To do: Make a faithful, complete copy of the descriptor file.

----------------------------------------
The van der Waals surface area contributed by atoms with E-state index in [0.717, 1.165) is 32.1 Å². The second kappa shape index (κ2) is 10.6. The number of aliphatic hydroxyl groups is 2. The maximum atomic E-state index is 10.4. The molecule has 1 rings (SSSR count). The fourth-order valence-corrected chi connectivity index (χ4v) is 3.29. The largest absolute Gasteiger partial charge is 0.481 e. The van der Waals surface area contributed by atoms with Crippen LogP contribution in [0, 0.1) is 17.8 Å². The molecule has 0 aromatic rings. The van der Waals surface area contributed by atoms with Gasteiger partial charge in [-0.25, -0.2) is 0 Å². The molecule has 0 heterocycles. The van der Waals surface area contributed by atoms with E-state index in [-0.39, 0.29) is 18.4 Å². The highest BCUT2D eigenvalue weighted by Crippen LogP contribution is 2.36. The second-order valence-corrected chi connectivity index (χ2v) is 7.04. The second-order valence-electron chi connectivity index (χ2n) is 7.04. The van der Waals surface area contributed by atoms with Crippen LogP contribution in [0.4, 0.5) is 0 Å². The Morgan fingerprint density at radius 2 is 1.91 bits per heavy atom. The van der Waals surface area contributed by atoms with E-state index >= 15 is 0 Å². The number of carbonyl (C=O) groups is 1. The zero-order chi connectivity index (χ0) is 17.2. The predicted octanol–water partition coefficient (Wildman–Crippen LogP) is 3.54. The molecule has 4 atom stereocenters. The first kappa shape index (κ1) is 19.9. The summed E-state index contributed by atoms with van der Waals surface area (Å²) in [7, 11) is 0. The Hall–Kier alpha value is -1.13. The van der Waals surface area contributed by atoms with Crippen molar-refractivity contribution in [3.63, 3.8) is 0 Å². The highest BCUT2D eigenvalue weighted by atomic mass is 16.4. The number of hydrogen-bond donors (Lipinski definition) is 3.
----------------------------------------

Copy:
The van der Waals surface area contributed by atoms with E-state index in [0.717, 1.165) is 32.1 Å². The second kappa shape index (κ2) is 10.6. The number of aliphatic hydroxyl groups is 2. The maximum atomic E-state index is 10.4. The molecule has 1 rings (SSSR count). The fourth-order valence-corrected chi connectivity index (χ4v) is 3.29. The largest absolute Gasteiger partial charge is 0.481 e. The van der Waals surface area contributed by atoms with Crippen LogP contribution in [0, 0.1) is 17.8 Å². The molecule has 0 aromatic rings. The van der Waals surface area contributed by atoms with Gasteiger partial charge in [-0.25, -0.2) is 0 Å². The molecule has 0 heterocycles. The van der Waals surface area contributed by atoms with E-state index in [-0.39, 0.29) is 18.4 Å². The highest BCUT2D eigenvalue weighted by Crippen LogP contribution is 2.36. The second-order valence-corrected chi connectivity index (χ2v) is 7.04. The second-order valence-electron chi connectivity index (χ2n) is 7.04. The van der Waals surface area contributed by atoms with Crippen LogP contribution in [0.4, 0.5) is 0 Å². The Morgan fingerprint density at radius 2 is 1.91 bits per heavy atom. The van der Waals surface area contributed by atoms with E-state index >= 15 is 0 Å². The number of carbonyl (C=O) groups is 1. The zero-order chi connectivity index (χ0) is 17.2. The predicted octanol–water partition coefficient (Wildman–Crippen LogP) is 3.54. The molecule has 4 atom stereocenters. The first kappa shape index (κ1) is 19.9. The summed E-state index contributed by atoms with van der Waals surface area (Å²) in [7, 11) is 0. The Hall–Kier alpha value is -1.13. The van der Waals surface area contributed by atoms with Crippen molar-refractivity contribution in [3.63, 3.8) is 0 Å². The highest BCUT2D eigenvalue weighted by atomic mass is 16.4. The number of hydrogen-bond donors (Lipinski definition) is 3.